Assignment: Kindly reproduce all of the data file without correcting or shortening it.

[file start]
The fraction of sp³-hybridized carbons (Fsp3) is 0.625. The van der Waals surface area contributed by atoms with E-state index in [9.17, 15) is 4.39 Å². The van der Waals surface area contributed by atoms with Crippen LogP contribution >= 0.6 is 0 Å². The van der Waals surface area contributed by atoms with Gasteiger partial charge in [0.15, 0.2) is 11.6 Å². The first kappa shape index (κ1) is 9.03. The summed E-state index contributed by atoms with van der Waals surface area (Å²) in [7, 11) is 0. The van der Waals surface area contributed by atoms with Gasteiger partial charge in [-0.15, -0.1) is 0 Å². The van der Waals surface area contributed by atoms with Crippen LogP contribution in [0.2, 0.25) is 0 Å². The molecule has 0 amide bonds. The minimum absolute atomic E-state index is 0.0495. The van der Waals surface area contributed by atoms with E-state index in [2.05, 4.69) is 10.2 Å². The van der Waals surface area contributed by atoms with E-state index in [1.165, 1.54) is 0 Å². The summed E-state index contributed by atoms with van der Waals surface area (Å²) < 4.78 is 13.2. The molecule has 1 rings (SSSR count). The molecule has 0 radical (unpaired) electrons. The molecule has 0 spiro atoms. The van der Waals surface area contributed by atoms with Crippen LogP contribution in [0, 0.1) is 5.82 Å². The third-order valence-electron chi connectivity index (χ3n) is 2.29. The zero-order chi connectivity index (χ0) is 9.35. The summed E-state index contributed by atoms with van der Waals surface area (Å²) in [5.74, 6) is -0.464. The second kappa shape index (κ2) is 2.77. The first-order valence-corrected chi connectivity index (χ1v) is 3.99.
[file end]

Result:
The fraction of sp³-hybridized carbons (Fsp3) is 0.625. The van der Waals surface area contributed by atoms with E-state index in [9.17, 15) is 4.39 Å². The van der Waals surface area contributed by atoms with Crippen LogP contribution >= 0.6 is 0 Å². The van der Waals surface area contributed by atoms with Gasteiger partial charge in [0.15, 0.2) is 11.6 Å². The first kappa shape index (κ1) is 9.03. The summed E-state index contributed by atoms with van der Waals surface area (Å²) in [7, 11) is 0. The van der Waals surface area contributed by atoms with Gasteiger partial charge in [-0.15, -0.1) is 0 Å². The van der Waals surface area contributed by atoms with Crippen LogP contribution in [0.2, 0.25) is 0 Å². The molecule has 0 amide bonds. The minimum absolute atomic E-state index is 0.0495. The van der Waals surface area contributed by atoms with E-state index in [2.05, 4.69) is 10.2 Å². The van der Waals surface area contributed by atoms with E-state index in [1.165, 1.54) is 0 Å². The summed E-state index contributed by atoms with van der Waals surface area (Å²) < 4.78 is 13.2. The molecule has 1 rings (SSSR count). The molecule has 0 radical (unpaired) electrons. The molecule has 0 spiro atoms. The van der Waals surface area contributed by atoms with Crippen LogP contribution in [0, 0.1) is 5.82 Å². The third-order valence-electron chi connectivity index (χ3n) is 2.29. The zero-order chi connectivity index (χ0) is 9.35. The summed E-state index contributed by atoms with van der Waals surface area (Å²) in [5.74, 6) is -0.464. The second kappa shape index (κ2) is 2.77. The first-order valence-corrected chi connectivity index (χ1v) is 3.99.